Jasmine just executes your tests, so the tests that point towards external services, send example files to your code etc. will all be a breeze to implement with Jasmine.

Acceptance Testing


  • Confirm you are fighting the right war
    (show specification to your product owner/manager/client)
  • Keep clean supply routes
    (test the functionality of your app with full set up and all dependencies)
  • Find hidden mines
    (test your application in all environments to which you deploy)

Advice from senior craftsman

  • Speak in their language
    (use a tool which allows writing tests in natural language such as Cucumber or SpecFlow)
  • Take your time
    (those tests will be slower, so accept that you will not always run them locally and that you will not run them every minute)
  • Spend your resources wisely
    (acceptance tests are naturally much more brittle then other types of tests, so try to keep their number reasonably small)

This is where I would not recommend Jasmine, simply because it doesn’t fit this job. Its syntax is based on programming language, so it is harder to read by non-engineers. Jasmine allows you to execute events and call your code. However, your users will be most likely be using a browser to interact with your code, so it is much better to use a tool that also uses a browser to test your web page.


I find Jasmine extremely well suited for unit and integration testing. I wouldn’t use it for acceptance tests as there are quite few better tools for that job. And I guess that is the issue that Alister Scott has with Jasmine on his blog - he tried to use it for acceptance testing. In that case I wouldn’t choose Jasmine either. On the other hand I don’t like using a screwdriver to hammer a nail.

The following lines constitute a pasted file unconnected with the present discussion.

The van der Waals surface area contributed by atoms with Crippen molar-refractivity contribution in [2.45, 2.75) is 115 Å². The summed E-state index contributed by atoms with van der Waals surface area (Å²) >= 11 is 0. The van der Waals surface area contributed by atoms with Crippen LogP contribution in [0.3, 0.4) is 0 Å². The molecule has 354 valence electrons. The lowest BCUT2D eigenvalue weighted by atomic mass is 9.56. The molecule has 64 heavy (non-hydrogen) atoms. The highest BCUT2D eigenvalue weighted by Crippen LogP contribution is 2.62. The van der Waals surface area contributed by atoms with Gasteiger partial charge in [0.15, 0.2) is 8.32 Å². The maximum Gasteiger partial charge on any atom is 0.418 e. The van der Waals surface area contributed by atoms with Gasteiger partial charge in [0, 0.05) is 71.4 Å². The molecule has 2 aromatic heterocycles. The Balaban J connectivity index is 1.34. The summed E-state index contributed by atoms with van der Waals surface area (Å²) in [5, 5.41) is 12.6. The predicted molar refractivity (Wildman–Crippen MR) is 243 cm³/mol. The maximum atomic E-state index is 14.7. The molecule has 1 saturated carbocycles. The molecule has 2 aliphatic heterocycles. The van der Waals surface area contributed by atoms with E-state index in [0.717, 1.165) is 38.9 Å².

Post Scriptum (on DOM dependency)

Alister also complains about integration issues between his server-side code and client-side code. His experience is that changes to IDs and classes in MVC applications result in failing Javascript. The issue is serious and shows one important mistake, which is hardcoding dependencies. IDs and class names are configurable details and Javascript code should be agnostic of them. To illustrate let’s look at a simple test case from my pet-project:

describe("GameController", function(){
  describe("During Initialize", function() {
    var view;
    var subject;

    beforeEach(function() {    
        setFixtures("<div id="myid"></div>");
        subject = new GameView();


    it("creates fabric in div", function(){

    it("holds pointer to canvas", function(){

Do you see how “#myid” parameter is passed into the method call? We moved the configuration detail out from the Javascript code, which in my opinion it is the simplest solution to Alister’s problem.

If code is designed in such a way that IDs/class names are not embedded all around the codebase you can figure out quite few nice ways to keep them consistent between Javascript and server-side code.

It also helps with code re-usability as you can use the same code on two separate pages with differing IDs!